After being unceremoniously ejected from the Iran - Iraqi Kurdistan border, I had to enact Plan B, which was to fly out of Tehran and into Dubai. Now, I haven’t had the slightest compunction to visit the emirate in the past. Why would I want to go and see a collection of ego-fuelled, debt-laden monuments which have the historical and cultural significance of practically zero? My car at home has a more storied past than this place.
I did, however, try to make the best of it. Often, preconceptions and misconceptions go hand in hand right? But after spending time here, it turns out that it's worse, much worse than I thought. The first thing that hits you is the heat. Every time you go outside, you feel like you’ve stepped into the blast radius of a small atomic bomb. I spent the entire first day cowering, like a terrified child, in my hotel room. On the second day, I manned-up, determined to get some face time with the city. I took a 15km walk from the Deira suburb to the city centre, you know, to get the street-level perspective.
What a complete waste of time. My only accomplishment was to drastically increase my chances of getting skin cancer. All I saw were endless swathes of characterless tarmac lined with citadels of capitalism and sycophantic shrines to the whims of the city’s aristocracy. As AA Gill put it in his Vanity Fair article on Dubai, the city’s architect was money. The designer was money and the builder was money. A bit harsh, perhaps, but it’s not far from the truth.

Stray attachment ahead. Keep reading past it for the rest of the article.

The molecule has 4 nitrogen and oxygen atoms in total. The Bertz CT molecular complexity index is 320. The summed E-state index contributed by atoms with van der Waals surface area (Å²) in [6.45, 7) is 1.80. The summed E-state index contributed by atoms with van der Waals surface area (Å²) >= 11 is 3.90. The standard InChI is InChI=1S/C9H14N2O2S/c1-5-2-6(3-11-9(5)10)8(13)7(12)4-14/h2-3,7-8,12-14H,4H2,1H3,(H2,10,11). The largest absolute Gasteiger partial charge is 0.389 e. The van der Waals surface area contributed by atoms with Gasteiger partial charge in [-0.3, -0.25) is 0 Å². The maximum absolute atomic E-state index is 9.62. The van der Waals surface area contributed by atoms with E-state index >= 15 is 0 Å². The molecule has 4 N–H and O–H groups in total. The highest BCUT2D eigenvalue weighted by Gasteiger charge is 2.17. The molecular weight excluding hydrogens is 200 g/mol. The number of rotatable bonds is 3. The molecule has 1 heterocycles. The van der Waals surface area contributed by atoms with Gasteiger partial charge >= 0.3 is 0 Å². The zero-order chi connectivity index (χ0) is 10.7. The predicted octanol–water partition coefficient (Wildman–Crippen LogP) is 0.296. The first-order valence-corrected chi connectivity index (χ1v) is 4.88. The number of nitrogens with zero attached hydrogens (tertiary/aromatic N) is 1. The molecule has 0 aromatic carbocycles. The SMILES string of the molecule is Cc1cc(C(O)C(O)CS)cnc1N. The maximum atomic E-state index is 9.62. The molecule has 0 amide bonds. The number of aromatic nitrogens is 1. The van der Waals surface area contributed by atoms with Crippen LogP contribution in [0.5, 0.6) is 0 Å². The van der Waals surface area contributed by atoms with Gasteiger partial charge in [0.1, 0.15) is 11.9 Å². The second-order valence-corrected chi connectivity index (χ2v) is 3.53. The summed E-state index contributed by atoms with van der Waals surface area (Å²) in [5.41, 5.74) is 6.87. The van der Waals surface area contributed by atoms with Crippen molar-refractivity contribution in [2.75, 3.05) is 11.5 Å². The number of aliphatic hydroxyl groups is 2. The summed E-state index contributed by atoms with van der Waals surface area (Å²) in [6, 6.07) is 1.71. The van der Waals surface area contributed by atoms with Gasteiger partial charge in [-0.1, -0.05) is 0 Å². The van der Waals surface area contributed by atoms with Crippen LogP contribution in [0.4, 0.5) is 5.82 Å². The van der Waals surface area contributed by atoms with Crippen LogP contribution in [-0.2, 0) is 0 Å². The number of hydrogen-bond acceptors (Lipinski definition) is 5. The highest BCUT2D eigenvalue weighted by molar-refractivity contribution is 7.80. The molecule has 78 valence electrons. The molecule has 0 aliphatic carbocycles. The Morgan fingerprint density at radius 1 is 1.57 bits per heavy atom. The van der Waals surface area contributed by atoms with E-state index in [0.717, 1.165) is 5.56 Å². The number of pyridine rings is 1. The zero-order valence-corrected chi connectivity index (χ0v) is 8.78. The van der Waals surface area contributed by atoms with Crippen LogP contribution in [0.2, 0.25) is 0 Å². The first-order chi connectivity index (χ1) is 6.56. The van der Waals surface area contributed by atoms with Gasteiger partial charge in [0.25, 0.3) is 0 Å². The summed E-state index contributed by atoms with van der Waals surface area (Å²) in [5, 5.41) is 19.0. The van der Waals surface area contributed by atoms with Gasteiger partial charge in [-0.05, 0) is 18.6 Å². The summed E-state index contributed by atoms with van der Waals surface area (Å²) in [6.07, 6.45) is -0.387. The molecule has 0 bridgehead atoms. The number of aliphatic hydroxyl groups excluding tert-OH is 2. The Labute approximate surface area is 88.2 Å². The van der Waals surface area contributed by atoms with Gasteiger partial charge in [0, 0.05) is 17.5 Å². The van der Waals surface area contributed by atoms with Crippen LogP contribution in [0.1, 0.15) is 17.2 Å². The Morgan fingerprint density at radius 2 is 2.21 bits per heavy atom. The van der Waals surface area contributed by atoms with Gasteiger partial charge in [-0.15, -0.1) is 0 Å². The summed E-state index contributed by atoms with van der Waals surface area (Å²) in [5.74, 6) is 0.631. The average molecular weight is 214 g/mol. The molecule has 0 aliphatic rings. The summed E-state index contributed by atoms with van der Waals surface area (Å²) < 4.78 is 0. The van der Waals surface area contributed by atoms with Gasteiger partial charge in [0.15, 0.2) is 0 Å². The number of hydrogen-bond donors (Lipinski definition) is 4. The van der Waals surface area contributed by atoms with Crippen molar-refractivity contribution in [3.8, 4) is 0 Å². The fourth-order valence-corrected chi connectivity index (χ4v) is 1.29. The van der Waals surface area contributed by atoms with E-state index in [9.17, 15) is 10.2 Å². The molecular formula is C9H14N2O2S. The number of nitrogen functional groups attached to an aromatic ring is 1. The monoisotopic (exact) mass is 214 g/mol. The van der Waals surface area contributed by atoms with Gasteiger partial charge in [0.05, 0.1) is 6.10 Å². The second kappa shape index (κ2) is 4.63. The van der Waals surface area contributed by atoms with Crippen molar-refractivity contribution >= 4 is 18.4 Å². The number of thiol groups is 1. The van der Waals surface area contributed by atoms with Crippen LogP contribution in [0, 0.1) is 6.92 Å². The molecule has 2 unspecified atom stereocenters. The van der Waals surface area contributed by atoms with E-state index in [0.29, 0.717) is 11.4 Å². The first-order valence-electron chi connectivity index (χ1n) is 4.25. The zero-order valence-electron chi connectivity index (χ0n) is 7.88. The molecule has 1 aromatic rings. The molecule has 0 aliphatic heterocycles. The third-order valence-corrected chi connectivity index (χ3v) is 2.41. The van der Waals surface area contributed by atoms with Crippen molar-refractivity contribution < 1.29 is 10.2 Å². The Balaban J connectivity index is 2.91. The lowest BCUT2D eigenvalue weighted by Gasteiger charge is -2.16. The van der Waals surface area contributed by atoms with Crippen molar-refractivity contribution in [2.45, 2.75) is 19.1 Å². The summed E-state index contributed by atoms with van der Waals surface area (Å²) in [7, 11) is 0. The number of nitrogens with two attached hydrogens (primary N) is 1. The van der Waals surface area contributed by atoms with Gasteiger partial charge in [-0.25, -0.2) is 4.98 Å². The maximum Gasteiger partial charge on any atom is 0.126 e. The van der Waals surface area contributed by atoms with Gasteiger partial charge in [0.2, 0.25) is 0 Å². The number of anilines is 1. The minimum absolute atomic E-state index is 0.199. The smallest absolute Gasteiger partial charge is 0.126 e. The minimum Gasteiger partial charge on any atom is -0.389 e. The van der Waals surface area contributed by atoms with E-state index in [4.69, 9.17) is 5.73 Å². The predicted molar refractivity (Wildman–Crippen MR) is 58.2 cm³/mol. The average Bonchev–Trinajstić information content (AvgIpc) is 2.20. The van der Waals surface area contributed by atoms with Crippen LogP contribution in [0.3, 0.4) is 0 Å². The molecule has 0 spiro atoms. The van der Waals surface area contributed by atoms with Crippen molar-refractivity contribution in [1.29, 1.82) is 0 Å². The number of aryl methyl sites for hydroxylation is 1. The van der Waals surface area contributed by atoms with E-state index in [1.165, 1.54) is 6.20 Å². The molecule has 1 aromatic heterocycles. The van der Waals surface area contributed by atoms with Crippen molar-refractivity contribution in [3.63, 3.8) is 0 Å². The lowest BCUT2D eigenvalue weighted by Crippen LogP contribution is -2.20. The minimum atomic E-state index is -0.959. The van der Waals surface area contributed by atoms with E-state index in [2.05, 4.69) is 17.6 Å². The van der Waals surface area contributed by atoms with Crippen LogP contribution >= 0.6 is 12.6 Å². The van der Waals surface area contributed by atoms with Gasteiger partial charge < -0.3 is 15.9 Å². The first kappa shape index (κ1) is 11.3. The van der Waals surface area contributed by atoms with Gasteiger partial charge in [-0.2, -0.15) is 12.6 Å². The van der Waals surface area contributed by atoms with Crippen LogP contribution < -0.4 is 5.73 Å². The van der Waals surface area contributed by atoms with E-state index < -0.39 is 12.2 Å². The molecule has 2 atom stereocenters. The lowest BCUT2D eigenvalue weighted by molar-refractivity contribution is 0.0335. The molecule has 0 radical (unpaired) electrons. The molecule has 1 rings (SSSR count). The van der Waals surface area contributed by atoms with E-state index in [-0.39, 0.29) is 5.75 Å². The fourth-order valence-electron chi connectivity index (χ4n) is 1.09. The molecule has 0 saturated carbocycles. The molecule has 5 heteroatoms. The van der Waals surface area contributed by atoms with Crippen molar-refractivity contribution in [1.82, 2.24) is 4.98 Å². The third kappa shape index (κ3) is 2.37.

What intrigues me more is where all this money was coming from. Yes, I’ve put the banker hat back on, briefly. The obvious answer would be oil right? Nope. Dubai’s economy is hardly reliant on oil revenues – less than 5% of total GDP, actually. Taxes? Nope. This place, and the whole UAE, has made it their mission to redefine one-half of the death and taxes maxim. Dubai’s people do not pay taxes, and nor do the corporations (except for banks and oil companies).
Let’s start again. Tourism? Well, yes. But not as much as you’d think. The emirate recently boasted that it had unseated Heathrow as the world’s busiest international airport. But how many of the 70 million arrivals actually make it into the city? Only one fifth unfortunately. The rest are here because of the cheap flights – about two third of all arrivals are on either Emirates, Qatar or Etihad planes – Gulf airlines which have been long accused of keeping fares artificially low either through loss-leading strategies or heavy government subsidies.